Friday, August 11, 2006

Jealousy: recipe for relationship failure

Jealousy in romance is like salt in food. A little can enhance the savor, but too much can spoil the pleasure and, under certain circumstances, can be life-threatening.
- Maya Angelou, poet (1928- )

A charming quotation, though I disagree with the whole concept of jealousy. The word was fudged up to give a name for something apparently so mysterious and incomprehensible that it relieves most of us of any responsibility for its causes and its results.

A jealous lover is the most common use of the term. What have we here? Someone who has not tended sufficiently to the needs of a relationship that it is in danger of vanishing. Or someone who is so fearful of losing a partner, usually caused by a serious psychological problem or underdeveloped social or emotional skills, that he or she assumes that someone else is trying to take away the partner.

In either case, the jealous one has not done enough to cement the relationship or maintained it sufficiently to make it last. The jealous one feels insecure.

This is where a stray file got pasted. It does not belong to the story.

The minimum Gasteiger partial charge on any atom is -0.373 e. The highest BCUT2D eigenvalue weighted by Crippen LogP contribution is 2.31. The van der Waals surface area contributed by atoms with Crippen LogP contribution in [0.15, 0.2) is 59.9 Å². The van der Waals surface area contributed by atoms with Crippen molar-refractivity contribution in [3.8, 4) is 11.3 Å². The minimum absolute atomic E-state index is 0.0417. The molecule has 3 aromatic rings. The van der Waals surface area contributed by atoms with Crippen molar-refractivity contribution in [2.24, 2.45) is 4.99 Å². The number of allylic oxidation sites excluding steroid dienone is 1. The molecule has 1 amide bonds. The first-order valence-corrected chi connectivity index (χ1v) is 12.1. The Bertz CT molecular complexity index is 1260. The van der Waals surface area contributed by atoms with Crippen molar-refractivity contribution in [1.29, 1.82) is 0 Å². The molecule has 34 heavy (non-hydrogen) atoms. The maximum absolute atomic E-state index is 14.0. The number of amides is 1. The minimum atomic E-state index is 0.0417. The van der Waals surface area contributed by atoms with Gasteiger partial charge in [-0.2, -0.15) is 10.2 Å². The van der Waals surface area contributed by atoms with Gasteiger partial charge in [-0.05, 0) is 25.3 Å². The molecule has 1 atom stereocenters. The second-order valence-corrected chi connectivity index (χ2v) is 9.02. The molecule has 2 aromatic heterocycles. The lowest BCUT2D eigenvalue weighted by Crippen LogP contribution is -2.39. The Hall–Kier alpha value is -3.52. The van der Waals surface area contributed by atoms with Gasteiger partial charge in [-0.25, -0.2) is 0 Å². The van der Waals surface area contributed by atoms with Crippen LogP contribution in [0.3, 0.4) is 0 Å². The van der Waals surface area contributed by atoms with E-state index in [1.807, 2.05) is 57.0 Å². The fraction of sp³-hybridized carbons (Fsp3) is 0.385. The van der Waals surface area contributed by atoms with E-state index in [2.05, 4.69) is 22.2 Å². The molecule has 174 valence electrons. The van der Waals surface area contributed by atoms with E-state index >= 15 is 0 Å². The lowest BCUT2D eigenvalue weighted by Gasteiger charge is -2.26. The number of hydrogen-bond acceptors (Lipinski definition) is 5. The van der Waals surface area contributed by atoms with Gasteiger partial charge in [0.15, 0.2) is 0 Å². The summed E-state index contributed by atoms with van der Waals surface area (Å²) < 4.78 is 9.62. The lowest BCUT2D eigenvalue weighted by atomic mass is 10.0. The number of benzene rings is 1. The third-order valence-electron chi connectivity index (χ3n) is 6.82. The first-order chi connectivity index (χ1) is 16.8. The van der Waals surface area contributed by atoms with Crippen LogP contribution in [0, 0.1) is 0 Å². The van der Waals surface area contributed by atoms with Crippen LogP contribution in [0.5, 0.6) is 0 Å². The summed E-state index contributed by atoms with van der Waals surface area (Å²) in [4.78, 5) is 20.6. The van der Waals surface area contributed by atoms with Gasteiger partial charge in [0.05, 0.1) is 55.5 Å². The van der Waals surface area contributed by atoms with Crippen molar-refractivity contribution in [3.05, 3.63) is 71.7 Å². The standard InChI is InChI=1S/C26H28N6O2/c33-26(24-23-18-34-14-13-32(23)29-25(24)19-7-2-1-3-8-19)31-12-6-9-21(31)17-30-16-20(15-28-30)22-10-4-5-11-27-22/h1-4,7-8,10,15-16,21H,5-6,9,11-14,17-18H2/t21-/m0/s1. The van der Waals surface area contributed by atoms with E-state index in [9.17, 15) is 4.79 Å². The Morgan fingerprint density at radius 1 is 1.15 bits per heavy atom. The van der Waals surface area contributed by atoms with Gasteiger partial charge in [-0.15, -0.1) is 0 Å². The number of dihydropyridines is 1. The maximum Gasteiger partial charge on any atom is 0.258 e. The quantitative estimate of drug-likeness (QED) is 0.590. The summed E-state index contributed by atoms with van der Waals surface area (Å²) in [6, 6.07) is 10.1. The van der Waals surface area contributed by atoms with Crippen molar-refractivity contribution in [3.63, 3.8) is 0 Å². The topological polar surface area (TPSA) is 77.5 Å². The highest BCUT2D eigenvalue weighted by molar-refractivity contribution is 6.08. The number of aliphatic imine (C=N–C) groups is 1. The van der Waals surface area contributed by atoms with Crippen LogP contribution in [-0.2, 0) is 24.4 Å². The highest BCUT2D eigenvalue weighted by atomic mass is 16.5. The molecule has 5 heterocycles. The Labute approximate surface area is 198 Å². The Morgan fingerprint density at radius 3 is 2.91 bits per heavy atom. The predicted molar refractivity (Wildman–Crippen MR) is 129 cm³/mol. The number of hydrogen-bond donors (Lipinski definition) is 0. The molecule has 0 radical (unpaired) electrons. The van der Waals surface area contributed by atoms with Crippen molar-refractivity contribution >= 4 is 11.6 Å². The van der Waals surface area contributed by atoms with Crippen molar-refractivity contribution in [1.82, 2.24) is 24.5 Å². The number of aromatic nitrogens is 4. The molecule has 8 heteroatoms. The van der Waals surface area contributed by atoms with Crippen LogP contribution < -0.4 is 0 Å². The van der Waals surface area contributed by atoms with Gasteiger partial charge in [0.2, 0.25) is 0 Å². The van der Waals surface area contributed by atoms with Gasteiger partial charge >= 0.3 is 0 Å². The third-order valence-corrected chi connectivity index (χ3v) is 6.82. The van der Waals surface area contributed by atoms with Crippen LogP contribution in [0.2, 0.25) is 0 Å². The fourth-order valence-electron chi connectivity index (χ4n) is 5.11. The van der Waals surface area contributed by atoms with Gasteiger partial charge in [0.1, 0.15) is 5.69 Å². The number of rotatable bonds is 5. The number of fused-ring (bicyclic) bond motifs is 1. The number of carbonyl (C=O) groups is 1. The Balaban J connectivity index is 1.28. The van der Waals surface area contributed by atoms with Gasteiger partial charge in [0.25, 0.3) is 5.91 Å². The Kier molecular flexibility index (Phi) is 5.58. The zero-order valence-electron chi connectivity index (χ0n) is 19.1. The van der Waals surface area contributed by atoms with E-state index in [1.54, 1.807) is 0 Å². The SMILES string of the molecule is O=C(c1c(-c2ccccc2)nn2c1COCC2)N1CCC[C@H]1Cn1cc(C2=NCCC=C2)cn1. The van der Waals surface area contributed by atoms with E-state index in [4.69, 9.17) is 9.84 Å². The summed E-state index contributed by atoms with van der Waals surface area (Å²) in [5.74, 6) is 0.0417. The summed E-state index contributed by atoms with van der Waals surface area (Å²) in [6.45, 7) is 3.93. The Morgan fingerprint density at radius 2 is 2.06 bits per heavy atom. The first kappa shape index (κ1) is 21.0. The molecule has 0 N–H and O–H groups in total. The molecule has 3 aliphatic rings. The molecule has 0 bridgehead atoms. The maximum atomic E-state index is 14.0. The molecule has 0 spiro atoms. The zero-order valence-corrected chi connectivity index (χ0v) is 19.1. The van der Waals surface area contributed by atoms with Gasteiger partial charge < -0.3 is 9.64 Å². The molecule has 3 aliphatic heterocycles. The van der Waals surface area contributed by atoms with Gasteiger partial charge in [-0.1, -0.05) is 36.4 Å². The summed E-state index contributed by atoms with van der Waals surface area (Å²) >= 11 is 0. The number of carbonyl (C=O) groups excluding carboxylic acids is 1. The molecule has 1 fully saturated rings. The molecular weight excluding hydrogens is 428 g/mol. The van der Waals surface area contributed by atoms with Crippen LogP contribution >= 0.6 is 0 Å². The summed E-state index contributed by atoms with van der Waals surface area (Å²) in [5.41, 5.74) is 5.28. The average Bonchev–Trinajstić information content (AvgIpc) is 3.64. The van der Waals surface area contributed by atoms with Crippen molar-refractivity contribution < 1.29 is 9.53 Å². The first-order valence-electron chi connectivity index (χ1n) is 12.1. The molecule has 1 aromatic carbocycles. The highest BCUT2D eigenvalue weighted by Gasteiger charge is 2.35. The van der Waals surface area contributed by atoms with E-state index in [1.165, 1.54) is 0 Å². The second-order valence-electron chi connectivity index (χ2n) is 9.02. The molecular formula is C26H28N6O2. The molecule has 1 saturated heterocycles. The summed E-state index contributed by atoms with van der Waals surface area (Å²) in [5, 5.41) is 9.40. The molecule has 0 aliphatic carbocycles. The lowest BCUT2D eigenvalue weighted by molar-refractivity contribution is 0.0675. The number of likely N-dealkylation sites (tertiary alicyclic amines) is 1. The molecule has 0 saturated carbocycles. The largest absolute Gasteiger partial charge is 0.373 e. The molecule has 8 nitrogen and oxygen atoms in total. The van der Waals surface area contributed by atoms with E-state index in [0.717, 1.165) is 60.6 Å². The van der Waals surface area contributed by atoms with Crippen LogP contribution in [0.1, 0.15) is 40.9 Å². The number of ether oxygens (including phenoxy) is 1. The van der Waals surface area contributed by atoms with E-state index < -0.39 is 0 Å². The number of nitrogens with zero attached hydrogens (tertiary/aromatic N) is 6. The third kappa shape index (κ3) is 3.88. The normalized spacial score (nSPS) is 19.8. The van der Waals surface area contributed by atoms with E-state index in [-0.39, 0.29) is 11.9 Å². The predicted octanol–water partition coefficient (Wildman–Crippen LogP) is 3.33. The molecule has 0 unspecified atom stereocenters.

Another possibility is that the jealous one never had a relationship as sound as they thought in the first place.

The jealous one wants to hang on to something that is not worth hanging onto. The behaviour of the jealous one becomes repulsive to the other partner, making that latter want to leave the relationship even more.

To sum up, where jealously exists in a relationship, there is likely not enough good stuff to make the relationship last. By that time, the relationship has failed and the jealous partner wants to hang onto something for fear of being thought of as a loser. Jealously, ironically, makes that person a real loser. The captain going down with the non-existent ship.

Any relationship brings with it a set of responsibilities. It's up to the parties to establish what those responsibilities are and for each to live up (preferably more than the minimum) to that commitment.

Human nature being what it is, such that we overestimate our own contributions to a relationship and underestimate contributions of the other person, each person in a good relationship should feel that he or she does more than their fair share of the work to make a good relationship. Some relationship specialists suggest 85-15 as a ratio for each to believe, and each must be happy with their perceived contribution of 85 percent and the other's 15 percent.

Tough standard to follow? Not for someone who wants a relationship to last a lifetime. Any lifetime commitment requires a great deal of effort and sacrifice.

Bill Allin
'Turning It Around: Causes and Cures for Today's Epidemic Social Problems,' striving to put relationships into perspective.
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